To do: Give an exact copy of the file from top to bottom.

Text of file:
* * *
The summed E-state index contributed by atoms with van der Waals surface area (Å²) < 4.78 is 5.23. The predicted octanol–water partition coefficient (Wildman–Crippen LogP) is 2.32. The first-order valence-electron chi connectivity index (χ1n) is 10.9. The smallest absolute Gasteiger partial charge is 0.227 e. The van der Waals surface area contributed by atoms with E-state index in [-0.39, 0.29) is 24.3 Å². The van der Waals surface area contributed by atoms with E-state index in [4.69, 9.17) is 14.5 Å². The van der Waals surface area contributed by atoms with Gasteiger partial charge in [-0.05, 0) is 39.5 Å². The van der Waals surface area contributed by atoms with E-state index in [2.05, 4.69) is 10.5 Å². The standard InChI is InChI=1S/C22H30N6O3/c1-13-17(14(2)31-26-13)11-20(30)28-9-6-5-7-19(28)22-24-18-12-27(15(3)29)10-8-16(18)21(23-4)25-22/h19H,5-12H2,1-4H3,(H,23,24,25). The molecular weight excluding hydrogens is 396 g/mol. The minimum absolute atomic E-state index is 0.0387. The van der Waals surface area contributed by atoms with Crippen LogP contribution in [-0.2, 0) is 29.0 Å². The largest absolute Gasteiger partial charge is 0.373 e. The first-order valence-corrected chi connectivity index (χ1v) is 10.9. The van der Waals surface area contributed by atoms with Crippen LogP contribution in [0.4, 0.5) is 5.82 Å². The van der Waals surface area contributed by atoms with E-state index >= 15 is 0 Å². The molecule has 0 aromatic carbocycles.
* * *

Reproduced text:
The summed E-state index contributed by atoms with van der Waals surface area (Å²) < 4.78 is 5.23. The predicted octanol–water partition coefficient (Wildman–Crippen LogP) is 2.32. The first-order valence-electron chi connectivity index (χ1n) is 10.9. The smallest absolute Gasteiger partial charge is 0.227 e. The van der Waals surface area contributed by atoms with E-state index in [-0.39, 0.29) is 24.3 Å². The van der Waals surface area contributed by atoms with E-state index in [4.69, 9.17) is 14.5 Å². The van der Waals surface area contributed by atoms with Gasteiger partial charge in [-0.05, 0) is 39.5 Å². The van der Waals surface area contributed by atoms with E-state index in [2.05, 4.69) is 10.5 Å². The standard InChI is InChI=1S/C22H30N6O3/c1-13-17(14(2)31-26-13)11-20(30)28-9-6-5-7-19(28)22-24-18-12-27(15(3)29)10-8-16(18)21(23-4)25-22/h19H,5-12H2,1-4H3,(H,23,24,25). The molecular weight excluding hydrogens is 396 g/mol. The minimum absolute atomic E-state index is 0.0387. The van der Waals surface area contributed by atoms with Crippen LogP contribution in [-0.2, 0) is 29.0 Å². The largest absolute Gasteiger partial charge is 0.373 e. The first-order valence-corrected chi connectivity index (χ1v) is 10.9. The van der Waals surface area contributed by atoms with Crippen LogP contribution in [0.4, 0.5) is 5.82 Å². The van der Waals surface area contributed by atoms with E-state index >= 15 is 0 Å². The molecule has 0 aromatic carbocycles.